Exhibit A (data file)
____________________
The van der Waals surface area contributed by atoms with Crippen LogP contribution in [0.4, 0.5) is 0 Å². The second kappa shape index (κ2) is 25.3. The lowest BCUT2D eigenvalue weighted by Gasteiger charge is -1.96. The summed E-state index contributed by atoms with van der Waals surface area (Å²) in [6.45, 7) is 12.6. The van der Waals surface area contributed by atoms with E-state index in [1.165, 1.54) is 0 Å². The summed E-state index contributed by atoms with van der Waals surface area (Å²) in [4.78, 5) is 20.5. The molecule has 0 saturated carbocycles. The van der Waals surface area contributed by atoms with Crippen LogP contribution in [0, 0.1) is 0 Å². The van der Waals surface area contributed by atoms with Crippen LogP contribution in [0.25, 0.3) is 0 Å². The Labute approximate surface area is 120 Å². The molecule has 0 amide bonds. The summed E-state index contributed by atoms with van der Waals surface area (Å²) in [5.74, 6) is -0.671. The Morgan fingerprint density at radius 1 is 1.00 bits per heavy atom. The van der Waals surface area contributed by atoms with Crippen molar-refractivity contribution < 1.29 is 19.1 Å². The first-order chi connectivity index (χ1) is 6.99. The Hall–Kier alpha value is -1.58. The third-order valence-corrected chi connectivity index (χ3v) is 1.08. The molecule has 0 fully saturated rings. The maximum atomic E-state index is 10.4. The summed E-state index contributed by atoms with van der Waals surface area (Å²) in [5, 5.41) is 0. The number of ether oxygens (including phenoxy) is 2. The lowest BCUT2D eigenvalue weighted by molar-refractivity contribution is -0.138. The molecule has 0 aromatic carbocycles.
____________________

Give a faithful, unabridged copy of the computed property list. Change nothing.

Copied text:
The van der Waals surface area contributed by atoms with Crippen LogP contribution in [0.4, 0.5) is 0 Å². The second kappa shape index (κ2) is 25.3. The lowest BCUT2D eigenvalue weighted by Gasteiger charge is -1.96. The summed E-state index contributed by atoms with van der Waals surface area (Å²) in [6.45, 7) is 12.6. The van der Waals surface area contributed by atoms with E-state index in [1.165, 1.54) is 0 Å². The summed E-state index contributed by atoms with van der Waals surface area (Å²) in [4.78, 5) is 20.5. The molecule has 0 saturated carbocycles. The van der Waals surface area contributed by atoms with Crippen LogP contribution in [0, 0.1) is 0 Å². The van der Waals surface area contributed by atoms with Crippen LogP contribution in [0.25, 0.3) is 0 Å². The Labute approximate surface area is 120 Å². The molecule has 0 amide bonds. The summed E-state index contributed by atoms with van der Waals surface area (Å²) in [5.74, 6) is -0.671. The Morgan fingerprint density at radius 1 is 1.00 bits per heavy atom. The van der Waals surface area contributed by atoms with Crippen molar-refractivity contribution < 1.29 is 19.1 Å². The first-order chi connectivity index (χ1) is 6.99. The Hall–Kier alpha value is -1.58. The third-order valence-corrected chi connectivity index (χ3v) is 1.08. The molecule has 0 fully saturated rings. The maximum atomic E-state index is 10.4. The summed E-state index contributed by atoms with van der Waals surface area (Å²) in [5, 5.41) is 0. The number of ether oxygens (including phenoxy) is 2. The lowest BCUT2D eigenvalue weighted by molar-refractivity contribution is -0.138. The molecule has 0 aromatic carbocycles.